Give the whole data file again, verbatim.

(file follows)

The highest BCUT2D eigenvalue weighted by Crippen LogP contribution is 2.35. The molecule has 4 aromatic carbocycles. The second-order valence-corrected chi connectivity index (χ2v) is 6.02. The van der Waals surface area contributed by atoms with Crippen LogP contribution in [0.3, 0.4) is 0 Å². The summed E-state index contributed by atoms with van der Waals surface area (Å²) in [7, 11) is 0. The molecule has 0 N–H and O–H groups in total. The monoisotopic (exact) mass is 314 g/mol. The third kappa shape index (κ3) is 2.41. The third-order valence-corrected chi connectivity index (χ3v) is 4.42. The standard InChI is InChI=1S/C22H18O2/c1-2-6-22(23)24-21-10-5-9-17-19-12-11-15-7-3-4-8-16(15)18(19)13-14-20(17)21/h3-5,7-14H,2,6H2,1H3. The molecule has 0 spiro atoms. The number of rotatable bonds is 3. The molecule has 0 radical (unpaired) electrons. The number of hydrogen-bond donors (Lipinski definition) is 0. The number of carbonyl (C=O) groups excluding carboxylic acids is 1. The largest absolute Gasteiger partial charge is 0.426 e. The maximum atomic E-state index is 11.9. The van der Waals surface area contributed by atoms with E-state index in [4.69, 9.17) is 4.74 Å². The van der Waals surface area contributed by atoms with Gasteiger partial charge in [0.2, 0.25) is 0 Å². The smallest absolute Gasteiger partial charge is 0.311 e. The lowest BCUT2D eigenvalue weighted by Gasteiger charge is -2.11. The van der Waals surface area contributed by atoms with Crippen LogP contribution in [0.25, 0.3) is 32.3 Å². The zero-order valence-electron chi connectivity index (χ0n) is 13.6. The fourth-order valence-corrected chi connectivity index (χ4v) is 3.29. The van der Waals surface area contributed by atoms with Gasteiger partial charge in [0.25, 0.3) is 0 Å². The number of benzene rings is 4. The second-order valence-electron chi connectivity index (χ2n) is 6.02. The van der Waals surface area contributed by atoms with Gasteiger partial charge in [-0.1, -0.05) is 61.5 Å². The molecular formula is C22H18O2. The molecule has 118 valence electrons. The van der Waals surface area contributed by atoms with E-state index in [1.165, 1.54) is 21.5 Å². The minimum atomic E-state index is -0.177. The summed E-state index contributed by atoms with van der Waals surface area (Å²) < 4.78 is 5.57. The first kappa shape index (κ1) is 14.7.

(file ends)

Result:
The highest BCUT2D eigenvalue weighted by Crippen LogP contribution is 2.35. The molecule has 4 aromatic carbocycles. The second-order valence-corrected chi connectivity index (χ2v) is 6.02. The van der Waals surface area contributed by atoms with Crippen LogP contribution in [0.3, 0.4) is 0 Å². The summed E-state index contributed by atoms with van der Waals surface area (Å²) in [7, 11) is 0. The molecule has 0 N–H and O–H groups in total. The monoisotopic (exact) mass is 314 g/mol. The third kappa shape index (κ3) is 2.41. The third-order valence-corrected chi connectivity index (χ3v) is 4.42. The standard InChI is InChI=1S/C22H18O2/c1-2-6-22(23)24-21-10-5-9-17-19-12-11-15-7-3-4-8-16(15)18(19)13-14-20(17)21/h3-5,7-14H,2,6H2,1H3. The molecule has 0 spiro atoms. The number of rotatable bonds is 3. The molecule has 0 radical (unpaired) electrons. The number of hydrogen-bond donors (Lipinski definition) is 0. The number of carbonyl (C=O) groups excluding carboxylic acids is 1. The largest absolute Gasteiger partial charge is 0.426 e. The maximum atomic E-state index is 11.9. The van der Waals surface area contributed by atoms with E-state index in [4.69, 9.17) is 4.74 Å². The van der Waals surface area contributed by atoms with Gasteiger partial charge in [0.2, 0.25) is 0 Å². The smallest absolute Gasteiger partial charge is 0.311 e. The lowest BCUT2D eigenvalue weighted by Gasteiger charge is -2.11. The van der Waals surface area contributed by atoms with Crippen LogP contribution in [0.25, 0.3) is 32.3 Å². The zero-order valence-electron chi connectivity index (χ0n) is 13.6. The fourth-order valence-corrected chi connectivity index (χ4v) is 3.29. The van der Waals surface area contributed by atoms with Gasteiger partial charge in [0.25, 0.3) is 0 Å². The number of benzene rings is 4. The second-order valence-electron chi connectivity index (χ2n) is 6.02. The van der Waals surface area contributed by atoms with Gasteiger partial charge in [-0.1, -0.05) is 61.5 Å². The molecular formula is C22H18O2. The molecule has 118 valence electrons. The van der Waals surface area contributed by atoms with E-state index in [1.165, 1.54) is 21.5 Å². The minimum atomic E-state index is -0.177. The summed E-state index contributed by atoms with van der Waals surface area (Å²) < 4.78 is 5.57. The first kappa shape index (κ1) is 14.7.